Sounds from My Daily Practice
- Switch of the kettle
- Boiling the water
- Pouring water into the mug
- Opening the metal tea tin
- Mixing the tea with a spoon
- Drinking the tea
Textures from My Daily Practice
- Smooth metal of the kettle
- Smooth ceramic mug
- Dented metal tea tin
- Rough paper tag of the tea bag
The sound I used to create this sculpture is the sound of an electric kettle. The first to days of this project I was complete stuck. I had no idea how to recreate my sound. It was tricky because the sound the kettle make was always a low crackling sound instead of the sound of a low bubble of water.
To try to recreate the popping sound I knew I would have to have something hit against hard plastic. I had an old plastic container and gathered acorns, small pebbles, and rice to test the different sounds each of them made against the plastic. The acorns and pebbles were too heavy and created to loud of a noise as the rice made just the right sound.
Next I needed to overlap a crackling sound. I decided to wrap the outside of the container with a plastic bag so when it is held it produces the noise but not excessively. The texture of the plastic bags also shows how I visualized the texture of the sound.
To create the sound the object needs to be moved in a quick but smooth circle, while occasionally be given the slightest shake. I also pulled over a layer of plastic on top of the container. Then I poked hole to allow the grains of rice to fall through to create the popping sound as the sculpture is used. I created the lid to contain the rice as well as slightly muffle the sound to recreate the sound of the kettle.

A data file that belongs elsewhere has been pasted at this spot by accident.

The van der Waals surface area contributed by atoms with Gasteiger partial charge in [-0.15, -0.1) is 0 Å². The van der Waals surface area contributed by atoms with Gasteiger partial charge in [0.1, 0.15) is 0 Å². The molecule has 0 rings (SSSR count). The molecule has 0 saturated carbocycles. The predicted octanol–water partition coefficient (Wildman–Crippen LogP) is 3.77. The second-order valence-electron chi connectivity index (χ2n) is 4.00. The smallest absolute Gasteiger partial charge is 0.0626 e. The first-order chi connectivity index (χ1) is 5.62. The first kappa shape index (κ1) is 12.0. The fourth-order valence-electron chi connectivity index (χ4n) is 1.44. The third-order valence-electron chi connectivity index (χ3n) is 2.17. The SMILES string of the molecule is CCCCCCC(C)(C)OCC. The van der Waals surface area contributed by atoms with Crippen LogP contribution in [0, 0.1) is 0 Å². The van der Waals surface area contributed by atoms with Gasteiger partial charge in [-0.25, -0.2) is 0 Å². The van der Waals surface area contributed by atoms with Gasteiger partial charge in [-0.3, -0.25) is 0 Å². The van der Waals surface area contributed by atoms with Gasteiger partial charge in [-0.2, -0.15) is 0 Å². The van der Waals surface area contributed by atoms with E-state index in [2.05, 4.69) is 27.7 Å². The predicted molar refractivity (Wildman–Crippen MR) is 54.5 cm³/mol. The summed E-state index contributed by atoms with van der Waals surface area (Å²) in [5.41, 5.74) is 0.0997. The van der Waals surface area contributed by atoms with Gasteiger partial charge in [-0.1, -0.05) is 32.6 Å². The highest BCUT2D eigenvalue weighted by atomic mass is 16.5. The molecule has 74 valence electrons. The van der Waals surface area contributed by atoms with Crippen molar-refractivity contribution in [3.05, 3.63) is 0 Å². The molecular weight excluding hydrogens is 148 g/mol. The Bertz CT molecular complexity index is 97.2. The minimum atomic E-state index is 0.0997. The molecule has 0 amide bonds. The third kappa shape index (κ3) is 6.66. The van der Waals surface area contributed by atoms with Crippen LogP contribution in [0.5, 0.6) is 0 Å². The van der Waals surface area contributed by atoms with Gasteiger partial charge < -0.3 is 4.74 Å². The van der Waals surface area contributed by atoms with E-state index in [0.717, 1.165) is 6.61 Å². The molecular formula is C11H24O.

Below are some process picture of my sound sculpture.
Audio of the Sound Sculpture
For me, this project was very difficult for me to start. A few days consisted to playing around and finding materials to mimic the sound I wanted. The rest of the week was figuring out how I wanted to sculpture to look like and being assembled. I thought this was a hard sound to recreate without straight up using the actual object creating the sound. It provided a lot of trial and error, and it was very frustrating.